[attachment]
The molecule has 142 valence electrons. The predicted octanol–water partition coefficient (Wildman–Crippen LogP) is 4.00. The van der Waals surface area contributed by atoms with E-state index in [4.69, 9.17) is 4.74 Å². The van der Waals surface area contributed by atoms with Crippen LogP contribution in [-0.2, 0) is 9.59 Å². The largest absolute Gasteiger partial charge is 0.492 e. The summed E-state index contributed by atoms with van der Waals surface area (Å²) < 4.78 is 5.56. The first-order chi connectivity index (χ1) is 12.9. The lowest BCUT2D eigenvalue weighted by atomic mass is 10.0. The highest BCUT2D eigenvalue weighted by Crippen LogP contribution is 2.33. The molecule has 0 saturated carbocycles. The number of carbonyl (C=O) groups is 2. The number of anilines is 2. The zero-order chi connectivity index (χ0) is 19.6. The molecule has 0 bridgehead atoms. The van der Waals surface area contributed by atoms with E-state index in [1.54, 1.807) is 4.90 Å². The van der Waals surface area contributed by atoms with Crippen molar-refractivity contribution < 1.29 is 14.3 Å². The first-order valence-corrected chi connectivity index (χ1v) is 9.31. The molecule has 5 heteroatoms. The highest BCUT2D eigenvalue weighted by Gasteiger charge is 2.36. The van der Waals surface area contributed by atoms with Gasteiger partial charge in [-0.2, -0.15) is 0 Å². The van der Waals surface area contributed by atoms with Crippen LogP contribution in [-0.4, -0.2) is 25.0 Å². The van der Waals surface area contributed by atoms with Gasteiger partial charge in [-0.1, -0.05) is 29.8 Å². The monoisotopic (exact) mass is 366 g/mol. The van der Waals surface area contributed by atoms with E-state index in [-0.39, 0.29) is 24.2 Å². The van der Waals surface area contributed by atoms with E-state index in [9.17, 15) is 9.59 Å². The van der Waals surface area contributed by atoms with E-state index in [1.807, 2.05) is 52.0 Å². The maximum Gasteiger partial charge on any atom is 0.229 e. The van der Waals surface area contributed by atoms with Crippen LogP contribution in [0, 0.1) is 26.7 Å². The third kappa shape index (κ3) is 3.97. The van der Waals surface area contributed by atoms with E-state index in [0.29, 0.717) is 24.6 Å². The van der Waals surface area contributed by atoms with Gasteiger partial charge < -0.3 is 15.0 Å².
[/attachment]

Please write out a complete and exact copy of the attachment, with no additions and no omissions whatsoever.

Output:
The molecule has 142 valence electrons. The predicted octanol–water partition coefficient (Wildman–Crippen LogP) is 4.00. The van der Waals surface area contributed by atoms with E-state index in [4.69, 9.17) is 4.74 Å². The van der Waals surface area contributed by atoms with Crippen LogP contribution in [-0.2, 0) is 9.59 Å². The largest absolute Gasteiger partial charge is 0.492 e. The summed E-state index contributed by atoms with van der Waals surface area (Å²) < 4.78 is 5.56. The first-order chi connectivity index (χ1) is 12.9. The lowest BCUT2D eigenvalue weighted by atomic mass is 10.0. The highest BCUT2D eigenvalue weighted by Crippen LogP contribution is 2.33. The molecule has 0 saturated carbocycles. The number of carbonyl (C=O) groups is 2. The number of anilines is 2. The zero-order chi connectivity index (χ0) is 19.6. The molecule has 0 bridgehead atoms. The van der Waals surface area contributed by atoms with E-state index in [1.54, 1.807) is 4.90 Å². The van der Waals surface area contributed by atoms with Crippen molar-refractivity contribution < 1.29 is 14.3 Å². The first-order valence-corrected chi connectivity index (χ1v) is 9.31. The molecule has 5 heteroatoms. The highest BCUT2D eigenvalue weighted by Gasteiger charge is 2.36. The van der Waals surface area contributed by atoms with Gasteiger partial charge in [-0.2, -0.15) is 0 Å². The van der Waals surface area contributed by atoms with Crippen LogP contribution in [-0.4, -0.2) is 25.0 Å². The van der Waals surface area contributed by atoms with Gasteiger partial charge in [-0.1, -0.05) is 29.8 Å². The monoisotopic (exact) mass is 366 g/mol. The van der Waals surface area contributed by atoms with E-state index in [-0.39, 0.29) is 24.2 Å². The van der Waals surface area contributed by atoms with E-state index in [9.17, 15) is 9.59 Å². The van der Waals surface area contributed by atoms with E-state index in [1.807, 2.05) is 52.0 Å². The maximum Gasteiger partial charge on any atom is 0.229 e. The van der Waals surface area contributed by atoms with Crippen LogP contribution in [0, 0.1) is 26.7 Å². The third kappa shape index (κ3) is 3.97. The van der Waals surface area contributed by atoms with E-state index in [0.29, 0.717) is 24.6 Å². The van der Waals surface area contributed by atoms with Gasteiger partial charge < -0.3 is 15.0 Å².